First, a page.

Description
BACKGROUND OF THE INVENTION

1. Field of the Invention

The present invention relates particularly to an amplification circuit which provides a high gain even with a low-voltage power supply.

2. Description of the Background Art

FIG. 13 is a circuit diagram showing a conventional grounded-source amplification circuit, in which a negative-feedback impedance element is connected to the source. In FIG. 13, M1 denotes an N-channel MOS transistor, Z1, ZD, and ZS each denote an impedance element having a DC path, input terminal to which a circuit in the preceding stage (not shown) is connected, RFin denotes a high-frequency signal to be amplified that propagated from the input terminal P1, P2 denotes an output terminal to which a circuit in the following stage (not shown) is connected, RFout denotes an output signal propagating to the output terminal P2, Vgs denotes the voltage at the gate with respect to the source (the gate-source voltage), and Id denotes the drain current.

An impedance element represents a resistance, a capacitor, an inductor, or a combination thereof. A DC path represents an impedance element whose both ends are connected in a DC manner, such as a resistance.

First, the structure of the conventional amplification circuit will be described. The MOS transistor M1 has its gate electrically connected to the input terminal P1, its source electrically connected to ground through the impedance element ZS, its drain connected to a supply voltage VDD through the impedance element ZD and then the impedance element Z1, and its back gate connected to ground. The output terminal P2 is electrically connected to a connection point between the impedance element Z1 and the impedance element ZD.

The source, drain, and gate of the MOS transistor M1 are biased to potentials set so that the MOS transistor M1 operates in the ON region, i.e., in the saturation region or linear region.

Next, the operation of the conventional amplification circuit will be described. Generally, the electric characteristic of the MOS transistor M1 is given by the following equation (1): ##EQU1##

The character β is a constant which is determined by manufacture process and device structure (a transconductance constant), and VT is the threshold voltage. In the conventional device, the threshold voltage VT is always constant (=VT0), since the back gate is biased to ground.

The gain AV can be given by the following equation (2) by using the equation (1): ##EQU2##

According to the equation (2), a high gain AV can be obtained by increasing the impedance Z1 or the gate-source voltage Vgs.

However, if the impedance Z1 is increased too large, the potential at the drain will become so low that the MOS transistor M1 cannot perform amplifying operation. Further, it is difficult to bias the gate-source voltage Vgs over the supply voltage VDD in a general semiconductor integrated circuit. Accordingly, when the MOS transistor M1 is intended for amplifying operation, the impedance element Z1 and the gate-source voltage Vgs must be set within a limit defined by the supply voltage VDD. Accordingly, as the supply voltage VDD is lower, the impedance element Z1 and the gate-source voltage Vgs cannot be made larger, so that a high gain AV cannot be obtained.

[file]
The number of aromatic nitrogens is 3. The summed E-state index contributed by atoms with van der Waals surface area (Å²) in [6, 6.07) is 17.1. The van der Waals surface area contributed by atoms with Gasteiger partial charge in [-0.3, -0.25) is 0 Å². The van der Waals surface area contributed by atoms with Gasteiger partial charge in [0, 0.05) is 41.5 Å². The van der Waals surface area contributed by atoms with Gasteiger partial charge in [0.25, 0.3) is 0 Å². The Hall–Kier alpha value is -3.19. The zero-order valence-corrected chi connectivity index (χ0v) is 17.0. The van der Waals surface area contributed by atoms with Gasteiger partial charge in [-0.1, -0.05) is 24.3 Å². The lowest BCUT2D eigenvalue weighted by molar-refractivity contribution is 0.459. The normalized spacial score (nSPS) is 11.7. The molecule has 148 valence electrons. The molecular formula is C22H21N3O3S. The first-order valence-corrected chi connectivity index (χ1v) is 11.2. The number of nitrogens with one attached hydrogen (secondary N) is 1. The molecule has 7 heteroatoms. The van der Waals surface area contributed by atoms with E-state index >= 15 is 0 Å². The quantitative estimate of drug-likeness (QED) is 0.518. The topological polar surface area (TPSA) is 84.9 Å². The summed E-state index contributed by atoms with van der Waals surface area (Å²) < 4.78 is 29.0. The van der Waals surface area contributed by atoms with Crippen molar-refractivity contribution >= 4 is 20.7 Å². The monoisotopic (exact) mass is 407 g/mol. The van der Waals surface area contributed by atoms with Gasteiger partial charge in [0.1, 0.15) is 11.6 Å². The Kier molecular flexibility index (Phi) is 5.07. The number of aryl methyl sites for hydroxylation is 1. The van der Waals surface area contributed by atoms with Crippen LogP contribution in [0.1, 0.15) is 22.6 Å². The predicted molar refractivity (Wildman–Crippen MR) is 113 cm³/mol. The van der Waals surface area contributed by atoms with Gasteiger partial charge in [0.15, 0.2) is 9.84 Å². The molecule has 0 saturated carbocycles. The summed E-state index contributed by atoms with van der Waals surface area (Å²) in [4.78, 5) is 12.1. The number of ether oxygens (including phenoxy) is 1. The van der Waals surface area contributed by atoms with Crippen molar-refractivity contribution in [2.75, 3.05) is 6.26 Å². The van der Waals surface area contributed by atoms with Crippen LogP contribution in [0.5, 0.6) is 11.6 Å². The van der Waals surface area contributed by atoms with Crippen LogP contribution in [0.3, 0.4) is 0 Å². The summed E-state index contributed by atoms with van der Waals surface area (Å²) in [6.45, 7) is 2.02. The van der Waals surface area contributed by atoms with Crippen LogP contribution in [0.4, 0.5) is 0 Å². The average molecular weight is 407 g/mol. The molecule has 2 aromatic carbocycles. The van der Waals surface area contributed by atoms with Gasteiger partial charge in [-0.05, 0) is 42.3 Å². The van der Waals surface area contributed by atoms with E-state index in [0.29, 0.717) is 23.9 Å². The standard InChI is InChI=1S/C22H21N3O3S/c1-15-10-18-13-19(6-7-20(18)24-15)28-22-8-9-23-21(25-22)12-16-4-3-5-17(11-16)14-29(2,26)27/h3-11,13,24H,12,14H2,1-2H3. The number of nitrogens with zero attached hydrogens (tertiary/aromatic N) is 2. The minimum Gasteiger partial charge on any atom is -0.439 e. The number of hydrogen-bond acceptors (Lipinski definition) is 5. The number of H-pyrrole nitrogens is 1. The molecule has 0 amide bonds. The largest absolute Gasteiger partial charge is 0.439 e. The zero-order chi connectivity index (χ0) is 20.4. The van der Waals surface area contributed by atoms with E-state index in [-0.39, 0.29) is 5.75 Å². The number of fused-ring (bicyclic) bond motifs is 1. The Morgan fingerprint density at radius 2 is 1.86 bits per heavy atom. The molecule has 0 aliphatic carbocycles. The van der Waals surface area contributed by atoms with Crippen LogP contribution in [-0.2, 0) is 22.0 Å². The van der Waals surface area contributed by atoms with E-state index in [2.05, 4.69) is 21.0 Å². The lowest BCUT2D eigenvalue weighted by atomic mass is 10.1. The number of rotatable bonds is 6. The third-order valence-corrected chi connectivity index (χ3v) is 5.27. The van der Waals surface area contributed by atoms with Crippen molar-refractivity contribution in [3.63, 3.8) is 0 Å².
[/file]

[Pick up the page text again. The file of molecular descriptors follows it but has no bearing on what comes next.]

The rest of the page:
For example, under the condition of supply voltage VDD=0.5 V and threshold voltage VT=0.35 V, the MOS transistor M1 can perform the amplifying operation but the gain AV in this case will be low.

SUMMARY OF THE INVENTION

According to a first aspect of the present invention, an amplification circuit comprises: a first MOS transistor having a gate receiving a signal to be amplified, a source electrically connected to a first fixed potential, and a drain electrically connected to a second fixed potential having a given potential difference with respect to the first fixed potential; and a back gate bias portion for making back gate-source voltage of the first MOS transistor larger as gate-source voltage of the first MOS transistor becomes larger to make threshold voltage of the first MOS transistor smaller, wherein the first MOS transistor has its back gate insulated from a semiconductor substrate.

Preferably, according to a second aspect, the amplification circuit further comprises a first impedance element connected between the second fixed potential and the drain of the first MOS transistor, for converting drain current of the first MOS transistor into voltage.

Preferably, according to a third aspect, in the amplification circuit, the back gate bias portion comprises a second MOS transistor having a gate electrically connected to a connection point between the drain of the first MOS transistor and the first impedance element, and a source electrically connected to the first fixed potential, and a second impedance element connected between the second fixed potential and a drain of the second MOS transistor, for converting drain current of the second MOS transistor into voltage, wherein the first MOS transistor has its back gate electrically connected to a connection point between the drain of the second MOS transistor and the second impedance element.

Preferably, according to a fourth aspect, the amplification circuit further comprises an output terminal electrically connected to a connection point between the drain of the first MOS transistor and the first impedance element.

Preferably, according to a fifth aspect, the amplification circuit further comprises an output terminal electrically connected to a connection point between the drain of the second MOS transistor and the second impedance element.

Preferably, according to a sixth aspect, the amplification circuit further comprises another back gate bias portion for making back gate-source voltage of the second MOS transistor larger as gate-source voltage of the second MOS transistor becomes larger to make threshold voltage of the second MOS transistor smaller.